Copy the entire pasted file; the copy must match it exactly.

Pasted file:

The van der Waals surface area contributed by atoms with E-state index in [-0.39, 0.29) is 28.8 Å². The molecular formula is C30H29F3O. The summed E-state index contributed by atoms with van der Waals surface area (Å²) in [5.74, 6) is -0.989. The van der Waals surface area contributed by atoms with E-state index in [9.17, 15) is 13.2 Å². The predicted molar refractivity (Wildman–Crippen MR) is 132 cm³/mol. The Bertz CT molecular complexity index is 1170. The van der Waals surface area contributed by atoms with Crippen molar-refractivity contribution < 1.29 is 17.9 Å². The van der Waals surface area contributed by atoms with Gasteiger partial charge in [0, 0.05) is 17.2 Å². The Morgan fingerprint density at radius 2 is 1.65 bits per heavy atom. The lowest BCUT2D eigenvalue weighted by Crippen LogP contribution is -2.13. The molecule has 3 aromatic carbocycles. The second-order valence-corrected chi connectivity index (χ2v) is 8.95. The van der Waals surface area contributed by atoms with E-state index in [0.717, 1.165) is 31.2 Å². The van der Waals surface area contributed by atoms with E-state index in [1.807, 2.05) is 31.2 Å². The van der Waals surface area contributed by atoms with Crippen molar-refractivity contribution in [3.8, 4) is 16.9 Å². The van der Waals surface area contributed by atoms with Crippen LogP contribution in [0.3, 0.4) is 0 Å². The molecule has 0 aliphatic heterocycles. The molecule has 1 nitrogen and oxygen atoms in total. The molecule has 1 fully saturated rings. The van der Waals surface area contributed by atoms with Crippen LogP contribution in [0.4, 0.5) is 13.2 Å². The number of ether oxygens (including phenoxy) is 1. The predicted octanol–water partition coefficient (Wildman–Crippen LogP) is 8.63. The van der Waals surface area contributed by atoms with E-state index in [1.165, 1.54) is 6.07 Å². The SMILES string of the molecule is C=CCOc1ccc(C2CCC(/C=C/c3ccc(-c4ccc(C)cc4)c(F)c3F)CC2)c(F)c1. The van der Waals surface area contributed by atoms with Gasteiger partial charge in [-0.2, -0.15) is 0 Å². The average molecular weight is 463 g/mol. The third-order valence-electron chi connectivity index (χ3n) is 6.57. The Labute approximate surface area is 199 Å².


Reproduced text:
The van der Waals surface area contributed by atoms with E-state index in [-0.39, 0.29) is 28.8 Å². The molecular formula is C30H29F3O. The summed E-state index contributed by atoms with van der Waals surface area (Å²) in [5.74, 6) is -0.989. The van der Waals surface area contributed by atoms with E-state index in [9.17, 15) is 13.2 Å². The predicted molar refractivity (Wildman–Crippen MR) is 132 cm³/mol. The Bertz CT molecular complexity index is 1170. The van der Waals surface area contributed by atoms with Crippen molar-refractivity contribution < 1.29 is 17.9 Å². The van der Waals surface area contributed by atoms with Gasteiger partial charge in [0, 0.05) is 17.2 Å². The Morgan fingerprint density at radius 2 is 1.65 bits per heavy atom. The lowest BCUT2D eigenvalue weighted by Crippen LogP contribution is -2.13. The molecule has 3 aromatic carbocycles. The second-order valence-corrected chi connectivity index (χ2v) is 8.95. The van der Waals surface area contributed by atoms with E-state index in [0.717, 1.165) is 31.2 Å². The van der Waals surface area contributed by atoms with E-state index in [1.807, 2.05) is 31.2 Å². The van der Waals surface area contributed by atoms with Crippen molar-refractivity contribution in [3.8, 4) is 16.9 Å². The van der Waals surface area contributed by atoms with Crippen LogP contribution in [0.3, 0.4) is 0 Å². The molecule has 0 aliphatic heterocycles. The molecule has 1 nitrogen and oxygen atoms in total. The molecule has 1 fully saturated rings. The van der Waals surface area contributed by atoms with Crippen LogP contribution in [0.4, 0.5) is 13.2 Å². The number of ether oxygens (including phenoxy) is 1. The predicted octanol–water partition coefficient (Wildman–Crippen LogP) is 8.63. The van der Waals surface area contributed by atoms with E-state index in [1.165, 1.54) is 6.07 Å². The SMILES string of the molecule is C=CCOc1ccc(C2CCC(/C=C/c3ccc(-c4ccc(C)cc4)c(F)c3F)CC2)c(F)c1. The van der Waals surface area contributed by atoms with Gasteiger partial charge in [-0.2, -0.15) is 0 Å². The average molecular weight is 463 g/mol. The third-order valence-electron chi connectivity index (χ3n) is 6.57. The Labute approximate surface area is 199 Å².